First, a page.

Here, I’m standing in what we call “the cage,” which is where World Relief puts together Good Neighbor Kits for newly arriving refugee families. I’m holding a welcome card made by a little girl; welcome cards are included in every GNK that we leave in their apartments.

The other day, I wrote about things I’ve learned about refugees from my work at World Relief. There’s been a lot of new information circling regarding resettlement, refugees, and statistics regarding the growing displacement crisis. While facts are important, especially true ones and ones written from a personal connection, ultimately I wrote down things that you could find elsewhere on the internet.

At the end of the day, they’re still just the facts.

And these people are so much more than facts.

Interacting with people who have literally been forced to leave everything they know and arrive in a foreign land, often alone and not speaking the language, has done more than just teach me a few important tidbits about the refugee crisis. They have taught me about bravery, resilience, humility, hope, and hospitality. The people, not the facts, have chipped away at hardened pieces of my soul and shown me more of the grace and love of Christ.

They aren’t just numbers, pieces of the resettlement system, or the faces supporting the new refugee olympic team. They are some of the strongest, most courageous, most genuine people I’ve ever met. And here’s just a brief glimpse of some of the things they taught me this summer:


• Our presence is always communicating something – through our smile, our eyes, our body language, and the emotional state of our hearts. 

I couldn’t speak to most of the people I’ve picked up from the airport. I couldn’t tell them how to buckle their child in the carseat or that it’ll probably take an hour until we get to their new apartment. The point of translators is to help fill in those gaps and make the experience, at least on some level, a little less overwhelming. While it can be frustrating to have so much you want to say and find yourself unable to, especially as someone who likes using words to communicate, it has given me a new and profound appreciation for the presence we carry simply in our being.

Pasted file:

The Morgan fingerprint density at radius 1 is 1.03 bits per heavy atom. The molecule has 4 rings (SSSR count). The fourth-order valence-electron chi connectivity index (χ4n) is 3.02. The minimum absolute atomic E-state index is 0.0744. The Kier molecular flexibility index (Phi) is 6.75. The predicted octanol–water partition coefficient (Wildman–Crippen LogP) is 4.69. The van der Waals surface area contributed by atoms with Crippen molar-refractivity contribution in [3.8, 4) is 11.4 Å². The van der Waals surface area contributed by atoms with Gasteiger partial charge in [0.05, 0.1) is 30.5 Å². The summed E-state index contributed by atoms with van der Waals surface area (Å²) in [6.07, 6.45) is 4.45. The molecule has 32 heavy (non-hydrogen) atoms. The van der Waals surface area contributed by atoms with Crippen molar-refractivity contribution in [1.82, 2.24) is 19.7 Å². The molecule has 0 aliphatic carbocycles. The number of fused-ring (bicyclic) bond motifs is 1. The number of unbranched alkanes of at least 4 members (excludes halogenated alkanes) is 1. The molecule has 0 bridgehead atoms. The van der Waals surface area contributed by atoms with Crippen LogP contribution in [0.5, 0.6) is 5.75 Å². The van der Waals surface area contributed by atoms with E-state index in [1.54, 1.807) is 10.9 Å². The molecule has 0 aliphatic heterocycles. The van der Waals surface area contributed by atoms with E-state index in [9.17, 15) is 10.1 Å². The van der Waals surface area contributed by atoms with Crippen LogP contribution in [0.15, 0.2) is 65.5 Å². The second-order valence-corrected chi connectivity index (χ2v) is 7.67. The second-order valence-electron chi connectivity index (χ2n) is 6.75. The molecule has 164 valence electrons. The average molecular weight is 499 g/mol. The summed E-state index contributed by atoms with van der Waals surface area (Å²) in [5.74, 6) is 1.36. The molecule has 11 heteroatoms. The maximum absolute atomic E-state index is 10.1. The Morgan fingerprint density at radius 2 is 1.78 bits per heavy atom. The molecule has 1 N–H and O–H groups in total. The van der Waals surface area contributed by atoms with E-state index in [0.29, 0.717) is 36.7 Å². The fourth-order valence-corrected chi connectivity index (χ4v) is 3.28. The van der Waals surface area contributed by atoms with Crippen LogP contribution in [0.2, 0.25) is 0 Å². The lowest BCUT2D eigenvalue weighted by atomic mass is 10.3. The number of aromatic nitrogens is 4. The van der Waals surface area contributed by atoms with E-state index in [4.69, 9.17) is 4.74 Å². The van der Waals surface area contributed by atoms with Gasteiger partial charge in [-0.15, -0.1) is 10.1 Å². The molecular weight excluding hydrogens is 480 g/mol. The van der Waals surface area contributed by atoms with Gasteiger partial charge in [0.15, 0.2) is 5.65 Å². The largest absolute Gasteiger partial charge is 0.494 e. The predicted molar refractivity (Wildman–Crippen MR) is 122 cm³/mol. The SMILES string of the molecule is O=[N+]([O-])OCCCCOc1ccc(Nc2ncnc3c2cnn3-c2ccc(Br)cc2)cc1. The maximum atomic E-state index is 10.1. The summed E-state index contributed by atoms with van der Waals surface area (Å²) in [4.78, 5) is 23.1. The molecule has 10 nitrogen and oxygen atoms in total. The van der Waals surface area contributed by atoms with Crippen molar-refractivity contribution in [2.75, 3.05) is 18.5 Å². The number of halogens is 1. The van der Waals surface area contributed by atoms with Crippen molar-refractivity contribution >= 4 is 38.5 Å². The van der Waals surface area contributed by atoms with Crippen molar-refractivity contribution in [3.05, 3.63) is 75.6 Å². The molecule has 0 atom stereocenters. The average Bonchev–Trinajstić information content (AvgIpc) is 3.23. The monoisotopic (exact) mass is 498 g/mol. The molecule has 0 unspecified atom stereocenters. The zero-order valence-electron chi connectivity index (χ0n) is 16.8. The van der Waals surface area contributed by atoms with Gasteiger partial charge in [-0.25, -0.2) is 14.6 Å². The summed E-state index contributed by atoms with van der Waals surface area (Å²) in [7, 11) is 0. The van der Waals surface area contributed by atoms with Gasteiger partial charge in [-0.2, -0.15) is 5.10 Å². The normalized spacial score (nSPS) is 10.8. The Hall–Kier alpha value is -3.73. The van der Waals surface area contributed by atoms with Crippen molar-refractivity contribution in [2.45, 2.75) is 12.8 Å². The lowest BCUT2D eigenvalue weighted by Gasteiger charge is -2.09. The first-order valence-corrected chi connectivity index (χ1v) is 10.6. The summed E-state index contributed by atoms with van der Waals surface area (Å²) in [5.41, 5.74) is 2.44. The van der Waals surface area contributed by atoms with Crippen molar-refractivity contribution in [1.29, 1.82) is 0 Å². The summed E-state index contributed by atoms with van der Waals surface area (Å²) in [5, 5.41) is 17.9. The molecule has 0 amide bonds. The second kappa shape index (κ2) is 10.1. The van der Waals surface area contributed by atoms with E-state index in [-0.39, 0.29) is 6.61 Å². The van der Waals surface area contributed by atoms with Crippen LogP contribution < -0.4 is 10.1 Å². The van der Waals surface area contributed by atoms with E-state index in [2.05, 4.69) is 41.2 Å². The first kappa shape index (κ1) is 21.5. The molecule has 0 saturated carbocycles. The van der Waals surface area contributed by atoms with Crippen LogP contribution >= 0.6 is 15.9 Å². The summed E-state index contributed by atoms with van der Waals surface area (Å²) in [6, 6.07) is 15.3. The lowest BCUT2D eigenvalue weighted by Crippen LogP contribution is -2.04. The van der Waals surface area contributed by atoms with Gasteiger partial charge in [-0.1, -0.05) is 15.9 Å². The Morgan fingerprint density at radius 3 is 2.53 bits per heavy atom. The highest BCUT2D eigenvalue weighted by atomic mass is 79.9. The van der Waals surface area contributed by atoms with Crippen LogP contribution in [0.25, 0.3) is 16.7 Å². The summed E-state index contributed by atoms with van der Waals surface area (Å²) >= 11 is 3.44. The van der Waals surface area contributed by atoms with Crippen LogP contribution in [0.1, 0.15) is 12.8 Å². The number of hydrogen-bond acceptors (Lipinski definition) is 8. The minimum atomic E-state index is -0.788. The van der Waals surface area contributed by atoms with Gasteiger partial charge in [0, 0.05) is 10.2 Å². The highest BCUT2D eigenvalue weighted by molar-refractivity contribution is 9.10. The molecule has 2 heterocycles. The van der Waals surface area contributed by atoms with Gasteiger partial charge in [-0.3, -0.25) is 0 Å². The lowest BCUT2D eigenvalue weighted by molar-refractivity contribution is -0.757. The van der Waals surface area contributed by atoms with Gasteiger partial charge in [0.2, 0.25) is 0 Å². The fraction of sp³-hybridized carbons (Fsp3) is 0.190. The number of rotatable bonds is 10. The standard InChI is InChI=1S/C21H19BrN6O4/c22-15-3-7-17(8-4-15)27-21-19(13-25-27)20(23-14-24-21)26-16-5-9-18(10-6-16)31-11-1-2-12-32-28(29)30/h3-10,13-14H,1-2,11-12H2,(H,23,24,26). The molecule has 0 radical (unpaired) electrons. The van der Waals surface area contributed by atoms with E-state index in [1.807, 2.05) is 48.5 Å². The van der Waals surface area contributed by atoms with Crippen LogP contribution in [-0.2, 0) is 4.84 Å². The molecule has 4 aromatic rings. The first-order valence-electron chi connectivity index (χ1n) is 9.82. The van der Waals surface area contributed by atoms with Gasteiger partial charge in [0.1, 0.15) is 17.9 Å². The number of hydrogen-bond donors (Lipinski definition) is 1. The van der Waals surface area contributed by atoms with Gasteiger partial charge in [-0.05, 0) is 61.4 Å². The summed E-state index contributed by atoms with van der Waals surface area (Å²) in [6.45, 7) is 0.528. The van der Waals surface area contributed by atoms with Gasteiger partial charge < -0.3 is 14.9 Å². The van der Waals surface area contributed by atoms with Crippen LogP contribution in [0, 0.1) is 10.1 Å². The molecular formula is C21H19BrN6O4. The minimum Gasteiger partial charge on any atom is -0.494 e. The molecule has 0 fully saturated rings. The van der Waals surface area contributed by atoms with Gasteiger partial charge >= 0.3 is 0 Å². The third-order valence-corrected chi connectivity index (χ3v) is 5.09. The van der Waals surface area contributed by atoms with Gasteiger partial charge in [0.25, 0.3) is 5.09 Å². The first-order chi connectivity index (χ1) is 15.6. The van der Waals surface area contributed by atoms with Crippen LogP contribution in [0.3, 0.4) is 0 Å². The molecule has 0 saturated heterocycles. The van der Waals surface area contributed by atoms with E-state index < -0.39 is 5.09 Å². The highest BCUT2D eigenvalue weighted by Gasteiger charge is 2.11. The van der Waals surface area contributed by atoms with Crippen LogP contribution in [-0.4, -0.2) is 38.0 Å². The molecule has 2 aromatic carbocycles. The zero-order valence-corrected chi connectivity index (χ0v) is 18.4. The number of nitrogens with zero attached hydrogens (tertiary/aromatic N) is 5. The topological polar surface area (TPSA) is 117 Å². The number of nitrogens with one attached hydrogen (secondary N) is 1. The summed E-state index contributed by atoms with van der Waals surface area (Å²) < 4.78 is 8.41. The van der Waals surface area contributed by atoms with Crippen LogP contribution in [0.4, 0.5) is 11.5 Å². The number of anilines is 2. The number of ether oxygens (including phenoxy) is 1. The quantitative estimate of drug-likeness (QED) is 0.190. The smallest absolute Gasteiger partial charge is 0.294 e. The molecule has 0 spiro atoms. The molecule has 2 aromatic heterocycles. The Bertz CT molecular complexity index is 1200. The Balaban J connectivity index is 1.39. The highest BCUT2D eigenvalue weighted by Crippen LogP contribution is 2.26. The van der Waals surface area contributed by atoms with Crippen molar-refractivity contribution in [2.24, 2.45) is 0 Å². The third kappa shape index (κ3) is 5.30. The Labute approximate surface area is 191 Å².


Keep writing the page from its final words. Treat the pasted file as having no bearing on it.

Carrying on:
Eye contact. Smiling. Nodding. Whether we like it or not, how we carry ourselves genuinely reflects our emotions. And when our emotions are overwhelming love and care for these people we’ve just met, it makes it easier to submit each encounter to the Lord and trust that His Spirit is saying more than you ever could. However, when emotions harbor a little more frustration, distraction, or selfishness, then spending ten minutes with the Lord before you step out of the car to greet a U.S. tie can be the most worthwhile thing you do all day. Because, like it or not, our very presence carries something with it – safety, welcome, warmth, compassion, annoyance, apathy. The question is, do we emanate the love of Christ, or something else? Because we’re always communicating something.

• There’s a resilience, bravery, and courage that we bear in our human spirit; it’s our choice to embrace it or not.

As part of my internship, I wrote weekly reflection papers. Week 4, I picked up two large families from the airport, accompanied only by a U.S. Tie. It was my first solo airport pick-up and the size alone was a little daunting. I agreed, but my mind was not without hesitation. Are we sure I was capable of getting these families to their new homes and making sure they would be safe for the night? What if something went wrong? Despite preemptive fears, the pick-up was incredible. After I got home, I wrote the following: